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Dear Timothy, 

In the last letter I wrote to you we were talking about the importance of fostering in the minds of the people of God a proper attitude towards the Scriptures. I think I ended that letter with saying that this must be done especially by means of faithful and careful exegesis of Scripture. This holds true whether you are expounding the Word on the pulpit on Sunday, teaching the children in Catechism, bringing the Word of God to the sick and suffering, the aged and dying, or calling the wayward to repentance and confession of sin.

Since I last wrote you, however, you sent me another letter in which you have questions concerning the practical application of the preaching. Whether we can get at these questions in this letter remains to be seen. We had probably better finish the discussion we began last time before we get into this new subject. 

I’m not exactly sure how best to get at this matter of exegesis. Perhaps the best way to get at it is from the practical point of view of the minister’s own experience. I do this because the impression must not be left with you that I think you did not learn your lessons well in exegesis class in school and that you have not learned more concerning this work in the time you have spent in the ministry. I don’t want to begin again a course in exegesis.

Nevertheless, when I look back on my own ministry and when I can get together sufficient courage to take a look at some of the old sermons I preached after I had been in the ministry for a while, I discover that there was a period when, as far as exegetical work was concerned, I slipped a bit. The exegesis is not up to par. There is a noticeable slack-off in the quality. There is no longer the evidence of growth which there should have been. And, as I recall it, it took a conscious awareness of this, an honest evaluation of my work, and a renewed determination to get back on the right track.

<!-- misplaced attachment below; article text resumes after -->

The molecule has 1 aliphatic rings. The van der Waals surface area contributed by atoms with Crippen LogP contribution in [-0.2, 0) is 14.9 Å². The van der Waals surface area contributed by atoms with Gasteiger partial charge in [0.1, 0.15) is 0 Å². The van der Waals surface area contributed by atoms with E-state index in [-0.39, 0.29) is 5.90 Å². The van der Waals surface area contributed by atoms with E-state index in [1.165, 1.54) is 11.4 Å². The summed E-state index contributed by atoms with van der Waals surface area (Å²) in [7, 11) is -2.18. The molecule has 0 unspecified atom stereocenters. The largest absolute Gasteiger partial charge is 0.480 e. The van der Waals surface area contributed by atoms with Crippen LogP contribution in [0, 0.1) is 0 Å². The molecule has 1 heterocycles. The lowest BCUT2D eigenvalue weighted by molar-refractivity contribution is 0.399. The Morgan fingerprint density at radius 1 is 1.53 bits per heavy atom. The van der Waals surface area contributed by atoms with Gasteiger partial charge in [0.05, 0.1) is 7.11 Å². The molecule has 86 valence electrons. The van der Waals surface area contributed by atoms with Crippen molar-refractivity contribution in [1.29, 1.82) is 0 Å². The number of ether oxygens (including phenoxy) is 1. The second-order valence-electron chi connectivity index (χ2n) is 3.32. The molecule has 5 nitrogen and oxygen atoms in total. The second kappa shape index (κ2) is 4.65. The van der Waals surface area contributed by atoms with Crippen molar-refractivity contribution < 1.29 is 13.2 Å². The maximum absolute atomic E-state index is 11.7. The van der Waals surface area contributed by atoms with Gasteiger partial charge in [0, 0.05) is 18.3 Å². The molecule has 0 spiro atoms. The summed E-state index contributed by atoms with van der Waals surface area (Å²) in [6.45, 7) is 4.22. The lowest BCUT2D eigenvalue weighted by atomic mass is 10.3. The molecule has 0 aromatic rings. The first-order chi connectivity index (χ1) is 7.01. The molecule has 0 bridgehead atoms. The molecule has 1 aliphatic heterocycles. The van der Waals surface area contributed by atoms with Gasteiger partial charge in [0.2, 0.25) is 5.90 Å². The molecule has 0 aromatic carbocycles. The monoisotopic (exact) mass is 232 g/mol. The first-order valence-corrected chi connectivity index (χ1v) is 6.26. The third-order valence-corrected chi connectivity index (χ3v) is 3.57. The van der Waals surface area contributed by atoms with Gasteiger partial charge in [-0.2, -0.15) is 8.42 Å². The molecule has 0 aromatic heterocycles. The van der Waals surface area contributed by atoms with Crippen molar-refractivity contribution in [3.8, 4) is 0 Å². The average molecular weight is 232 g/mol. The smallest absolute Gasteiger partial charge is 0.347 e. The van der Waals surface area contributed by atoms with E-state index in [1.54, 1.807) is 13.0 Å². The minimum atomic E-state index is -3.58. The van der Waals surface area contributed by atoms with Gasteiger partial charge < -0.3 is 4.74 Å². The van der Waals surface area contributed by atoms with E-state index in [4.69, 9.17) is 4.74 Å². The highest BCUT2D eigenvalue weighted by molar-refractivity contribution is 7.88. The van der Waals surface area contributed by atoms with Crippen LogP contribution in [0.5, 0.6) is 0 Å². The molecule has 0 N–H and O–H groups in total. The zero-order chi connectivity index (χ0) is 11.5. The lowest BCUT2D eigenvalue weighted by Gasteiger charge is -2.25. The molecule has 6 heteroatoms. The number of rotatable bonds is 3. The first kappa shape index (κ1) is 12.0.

I make these confessions because I suspect that my experience in this respect is not really all that unusual. I suspect, in fact, that this may be an experience which is generally shared by all those who have been in the ministry for a while. 

What the reasons for this may be are perhaps not so easily discovered. Perhaps there is partly the fact that ministers tend to get busier and busier with all the demands made on their time and with all the extra work that gets shoved on them. And the result can easily be that exegesis doesn’t get done the way it should. It is one place where we can do some cutting of comers. Another reason may be that we tend to think, after a bit, that we have become skilled exegetes, and that, in inverse proportion to our growing skills, the time we think we need to spend on this work declines. I might point out already at this point that if exegesis were nothing but an intellectual exercise, this might conceivably be true. But because exegesis is also a spiritual exercise in the sense that it is the means by which we learn what the Holy Spirit is saying, this is not very true at all. Another reason may be that we simply become careless with the Word. In our close association with it, we become familiar with it in the wrong sense of the word so that the adage holds also in this respect: “Familiarity breeds contempt.” If this is the case, this is serious business and a sin to be repented of. But I suppose each minister has his own devils to fight and, therefore, his own particular reasons why thoroughness and carefulness of exegesis takes a nose-dive after he has been in the ministry awhile.